Cape Town and Joburg on high alert as all-day stage 6 load shedding hits

 ·11 Jan 2023

The cities of Cape Town and Johannesburg have issued separate alerts surrounding infrastructure issues as load shedding once again hits stage 6 in South Africa.

Eskom announced on Wednesday that load shedding would be pushed to stage 6 indefinitely after it suffered 11 breakdowns at its power stations.

The City of Johannesburg called on residents to be on alert and to report theft and damage to infrastructure, particularly cable theft, which often ramps up during extended outages.

Cable theft continued at alarmingly high levels during the festive season, the city said, with seventeen instances of cable theft occurring in the last week alone.

“Although our effort with City Power has helped to put 147 cable thieves behind bars in just the last six months of 2022 – almost double the amount compared to the previous twelve-month period, cable theft is still far too high, with instances occurring on a daily basis,” it said.

“This year, we are going to redouble our efforts and ensure City Power works in tandem with the law enforcement agencies and shoulder to shoulder with communities to extinguish this horrendous crime against lives, livelihoods and our national stability.”

“City Power is currently seized with crafting an emergency plan to deal with cable theft immediately which will include adding to its already over R100 million security budget, among others.”

The city also previously announced plans to seek independent power producers to help it curb the effects of load shedding. Progress is expected to be made on this front in 2023.

Extended periods of load shedding in 2022 not only opened the door for more criminality in the city but also caused damage to City Power’s infrastructure and subsequently other infrastructure like water pumps, leading to major outages in the city.

Cape Town disaster centre active

The City of Cape Town, meanwhile, said that its Disaster Operations Centre has been activated to mitigate any potential impact of the indefinite load shedding on Cape Town residents.

“The situation is being closely monitored. Traffic and additional enforcement resources are on standby to be deployed if required for any public safety issues or in areas affected by prolonged power outages,” it said.

As is the case in Joburg, the city’s infrastructure suffers severely during extended outages. Adding to Cape Town’s woes, however, is the knock-on effect to the city’s beaches, some of which have had to be closed due to raw sewage in the water.

“Unfortunately, with high, prolonged stages of load-shedding, there could be sewer spills and overflows, despite the city’s contingency measures,” it said. “An added challenge is the dumping of inappropriate material in the sewer system, which leads to blockages.”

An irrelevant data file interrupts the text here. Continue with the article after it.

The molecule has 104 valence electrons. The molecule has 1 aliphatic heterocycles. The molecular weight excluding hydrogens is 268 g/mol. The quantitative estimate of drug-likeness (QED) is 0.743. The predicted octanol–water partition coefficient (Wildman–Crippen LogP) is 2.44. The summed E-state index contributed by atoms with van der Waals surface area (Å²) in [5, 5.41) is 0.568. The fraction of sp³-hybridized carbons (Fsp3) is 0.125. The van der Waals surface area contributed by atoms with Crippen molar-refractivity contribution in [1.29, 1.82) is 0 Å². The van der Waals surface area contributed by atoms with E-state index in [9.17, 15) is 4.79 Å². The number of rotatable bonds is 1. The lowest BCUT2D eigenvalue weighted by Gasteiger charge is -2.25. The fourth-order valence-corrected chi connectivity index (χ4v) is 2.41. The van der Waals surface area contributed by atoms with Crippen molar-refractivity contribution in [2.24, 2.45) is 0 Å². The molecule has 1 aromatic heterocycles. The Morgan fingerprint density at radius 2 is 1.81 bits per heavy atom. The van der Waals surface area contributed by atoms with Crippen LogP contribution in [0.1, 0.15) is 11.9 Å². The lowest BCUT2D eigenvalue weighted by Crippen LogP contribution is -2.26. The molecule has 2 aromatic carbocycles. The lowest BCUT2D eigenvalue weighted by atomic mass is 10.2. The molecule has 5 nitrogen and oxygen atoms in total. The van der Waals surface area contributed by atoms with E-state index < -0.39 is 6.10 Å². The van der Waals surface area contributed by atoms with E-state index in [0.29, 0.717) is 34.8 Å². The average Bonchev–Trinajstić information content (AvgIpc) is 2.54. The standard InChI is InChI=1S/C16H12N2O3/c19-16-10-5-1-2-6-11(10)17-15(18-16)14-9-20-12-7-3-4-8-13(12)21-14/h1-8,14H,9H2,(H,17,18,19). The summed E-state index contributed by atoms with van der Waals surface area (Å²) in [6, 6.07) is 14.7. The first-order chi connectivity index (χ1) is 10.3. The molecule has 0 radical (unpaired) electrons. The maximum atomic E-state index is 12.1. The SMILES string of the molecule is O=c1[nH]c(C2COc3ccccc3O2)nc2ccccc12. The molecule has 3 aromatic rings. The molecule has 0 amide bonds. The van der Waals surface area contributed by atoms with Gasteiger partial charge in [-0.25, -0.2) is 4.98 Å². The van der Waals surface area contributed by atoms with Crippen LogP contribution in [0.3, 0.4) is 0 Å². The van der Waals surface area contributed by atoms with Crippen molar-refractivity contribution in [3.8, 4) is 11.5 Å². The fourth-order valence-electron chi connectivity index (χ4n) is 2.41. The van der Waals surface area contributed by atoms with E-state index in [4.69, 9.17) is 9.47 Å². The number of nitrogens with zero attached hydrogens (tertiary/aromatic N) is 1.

Where sustained high stages of load-shedding and illegal dumping impact city sewer pump stations and related infrastructure, the city said it would act swiftly in coordination with various departments.

The city said that its infrastructure takes a hammering due to the constant Eskom load-shedding at high levels.

“The damage to infrastructure often leads to prolonged outages and increased service requests. Sometimes, pockets of areas are excluded from load-shedding for a period in order to do critical, necessary maintenance work,” it said.

It warned that as a result, there could be more secondary outages due to tripping, which happens when the electricity comes back on after load-shedding.

“Due to electricity returning at the same time in a particular pocket of an area, the power often trips and shuts off again. Hence one would experience this as power coming on, and a few minutes later, it is off. To help reduce the occurrence of this, residents are advised to switch off electrical appliances ahead of load-shedding to prevent secondary outages,” it said.

The city also warned of elevated levels of criminality, echoing the sentiments of Johannesburg.

“Non-stop load-shedding at high stages leaves infrastructure vulnerable. The city monitors hot spot areas, but residents are encouraged to report any incidents of theft, vandalism and damage to infrastructure to the city and the South African Police Service.”

The city will offer a reward of R5,000 to anyone who provides information that leads to an arrest, confiscation of stolen or illegal goods or the handing in of illegal or stolen goods. This reward is also applicable to information leading to the arrest of people vandalising, damaging or stealing electricity infrastructure or installing illegal connections.

Read: Stage 6 load shedding extended after Eskom suffers 11 breakdowns

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